A recent addition to trauma center certification by the American College of Surgeons is the requirement for level 1 trauma centers to have the capacity to identify risky alcohol use and provide interventions to trauma patients. There has been a lack of consistent integration of evidence-based practices around this component of acute care. SBIRT is an evidence-based model to screen for risky alcohol use and provide a brief intervention to those screening positive.
The aims of the present application are: 1) to improve knowledge, self-efficacy and readiness to integrate SBIRT into participating pediatric level 1 trauma centers;2) to examine the development of a trauma center policy and protocol for adoption of adolescent SBIRT within participating pediatric level 1 trauma centers;3) to examine the implementation of a trauma center policy and protocol for adolescent SBIRT within participating pediatric level 1 trauma centers;4) to examine maintenance of SBIRT services within participating pediatric level 1 trauma centers and 5) to develop recommendations on implementing SBIRT within a pediatric level 1 trauma center. This translational research study will incorporate the following approaches: examination of successful models and methods for dissemination, implementation, and evaluation of a guideline for care of the acutely injured, development of strategies for effective dissemination, and identification of barriers to effective translation and subsequent use of information and development of effective solutions to address these barriers. The research team will provide technical assistance to 7 pediatric trauma centers and measure adaptation, adoption, implementation, fidelity and maintenance of SBIRT for their injured adolescent population. SBIRT implementation technical assistance (online, in person workshops and monthly conference calls) will incorporate established resources for health care providers and will be delivered over 22 months. The research team will also monitor and collect data on adoption, implementation and maintenance over 30 months. Change in adoption, implementation and maintenance among sites will be measured by trauma center leaders'self report and retrospective blinded medical chart review.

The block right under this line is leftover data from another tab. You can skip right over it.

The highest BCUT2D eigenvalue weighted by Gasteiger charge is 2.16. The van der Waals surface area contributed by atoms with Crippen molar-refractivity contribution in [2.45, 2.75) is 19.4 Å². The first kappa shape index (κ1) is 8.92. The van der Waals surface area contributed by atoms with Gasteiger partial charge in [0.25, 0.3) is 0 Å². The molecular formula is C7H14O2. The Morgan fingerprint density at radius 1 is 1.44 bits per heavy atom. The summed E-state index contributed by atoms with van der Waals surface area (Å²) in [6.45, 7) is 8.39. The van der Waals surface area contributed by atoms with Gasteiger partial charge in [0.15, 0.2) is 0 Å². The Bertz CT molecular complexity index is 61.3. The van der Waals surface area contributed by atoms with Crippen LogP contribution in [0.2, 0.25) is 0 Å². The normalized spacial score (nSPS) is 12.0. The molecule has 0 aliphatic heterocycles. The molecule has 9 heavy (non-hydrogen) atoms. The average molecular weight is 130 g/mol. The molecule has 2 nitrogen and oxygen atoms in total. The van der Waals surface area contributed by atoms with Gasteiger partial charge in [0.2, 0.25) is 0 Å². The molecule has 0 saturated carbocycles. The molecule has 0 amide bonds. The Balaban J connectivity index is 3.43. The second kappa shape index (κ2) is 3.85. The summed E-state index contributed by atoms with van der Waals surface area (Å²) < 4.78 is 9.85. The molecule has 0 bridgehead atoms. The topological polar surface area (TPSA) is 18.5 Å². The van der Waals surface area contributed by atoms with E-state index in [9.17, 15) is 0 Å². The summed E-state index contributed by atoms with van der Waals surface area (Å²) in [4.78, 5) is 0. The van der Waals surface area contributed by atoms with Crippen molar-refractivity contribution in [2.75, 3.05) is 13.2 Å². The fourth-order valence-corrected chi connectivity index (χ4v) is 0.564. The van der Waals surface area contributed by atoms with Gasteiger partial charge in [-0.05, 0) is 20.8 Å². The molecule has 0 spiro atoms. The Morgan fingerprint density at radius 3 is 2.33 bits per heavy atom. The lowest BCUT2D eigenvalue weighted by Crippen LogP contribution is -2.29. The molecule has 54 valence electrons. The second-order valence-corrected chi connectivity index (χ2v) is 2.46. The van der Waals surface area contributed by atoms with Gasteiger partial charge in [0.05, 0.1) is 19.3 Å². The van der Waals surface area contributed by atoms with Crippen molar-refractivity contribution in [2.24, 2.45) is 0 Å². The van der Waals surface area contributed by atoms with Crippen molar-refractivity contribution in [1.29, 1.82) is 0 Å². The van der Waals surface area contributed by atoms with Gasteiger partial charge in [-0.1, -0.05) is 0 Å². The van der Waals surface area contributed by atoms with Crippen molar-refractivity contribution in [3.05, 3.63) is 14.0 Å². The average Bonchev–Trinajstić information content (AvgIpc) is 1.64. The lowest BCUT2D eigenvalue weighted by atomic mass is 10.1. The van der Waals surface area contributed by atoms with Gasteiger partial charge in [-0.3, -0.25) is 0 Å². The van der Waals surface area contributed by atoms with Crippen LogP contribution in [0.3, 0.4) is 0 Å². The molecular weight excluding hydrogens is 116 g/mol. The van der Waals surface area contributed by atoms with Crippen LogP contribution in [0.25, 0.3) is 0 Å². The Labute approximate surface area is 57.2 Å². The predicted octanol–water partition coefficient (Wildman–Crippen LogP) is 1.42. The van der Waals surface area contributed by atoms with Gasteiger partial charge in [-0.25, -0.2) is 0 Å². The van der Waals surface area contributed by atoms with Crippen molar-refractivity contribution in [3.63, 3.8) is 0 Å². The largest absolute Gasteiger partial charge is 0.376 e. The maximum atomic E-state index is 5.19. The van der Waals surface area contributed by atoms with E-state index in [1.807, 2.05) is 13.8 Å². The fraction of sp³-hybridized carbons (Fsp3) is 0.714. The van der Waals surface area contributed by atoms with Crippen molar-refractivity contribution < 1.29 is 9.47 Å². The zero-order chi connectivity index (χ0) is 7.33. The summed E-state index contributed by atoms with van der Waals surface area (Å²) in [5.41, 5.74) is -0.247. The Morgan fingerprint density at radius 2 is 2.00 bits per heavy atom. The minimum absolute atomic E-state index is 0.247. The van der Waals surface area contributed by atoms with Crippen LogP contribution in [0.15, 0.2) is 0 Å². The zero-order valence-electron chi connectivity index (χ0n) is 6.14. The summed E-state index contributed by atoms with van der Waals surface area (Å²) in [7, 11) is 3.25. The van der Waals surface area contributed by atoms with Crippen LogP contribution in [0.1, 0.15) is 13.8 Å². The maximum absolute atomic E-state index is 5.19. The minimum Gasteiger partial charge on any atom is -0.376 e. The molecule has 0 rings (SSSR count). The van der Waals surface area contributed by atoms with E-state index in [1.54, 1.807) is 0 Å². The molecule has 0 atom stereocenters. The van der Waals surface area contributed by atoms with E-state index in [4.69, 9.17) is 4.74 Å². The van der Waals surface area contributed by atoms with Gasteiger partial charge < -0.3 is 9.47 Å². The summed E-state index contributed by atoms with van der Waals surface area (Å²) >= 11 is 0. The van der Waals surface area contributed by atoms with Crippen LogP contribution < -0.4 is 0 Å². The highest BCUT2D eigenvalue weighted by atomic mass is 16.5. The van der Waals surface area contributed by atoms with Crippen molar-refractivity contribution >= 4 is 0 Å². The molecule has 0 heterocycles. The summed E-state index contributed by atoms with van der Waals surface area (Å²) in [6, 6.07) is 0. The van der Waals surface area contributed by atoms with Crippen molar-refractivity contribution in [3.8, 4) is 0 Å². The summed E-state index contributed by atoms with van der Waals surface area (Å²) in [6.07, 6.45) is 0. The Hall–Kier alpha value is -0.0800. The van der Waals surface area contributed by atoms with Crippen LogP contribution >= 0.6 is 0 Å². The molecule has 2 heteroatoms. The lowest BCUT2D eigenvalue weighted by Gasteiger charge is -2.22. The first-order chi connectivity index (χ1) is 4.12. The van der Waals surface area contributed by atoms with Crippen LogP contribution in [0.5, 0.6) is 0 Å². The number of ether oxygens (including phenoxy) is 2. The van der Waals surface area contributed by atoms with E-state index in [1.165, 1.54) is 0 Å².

The goal of the proposed translational research study is to increase the use of SBIRT among injured adolescents treated at pediatric level 1 trauma centers. This study will allow researchers to better understand best practices for the dissemination and adoption of alcohol screening and brief intervention within pediatric trauma centers.
|McKenna, Chris; Gaines, Barbara; Hatfield, Crystal et al. (2013) Implementation of a screening, brief intervention, and referral to treatment program using the electronic medical record in a pediatric trauma center. J Trauma Nurs 20:16-23|
|Mello, Michael J; Bromberg, Julie; Baird, Janette et al. (2013) Translation of alcohol screening and brief intervention guidelines to pediatric trauma centers. J Trauma Acute Care Surg 75:S301-7|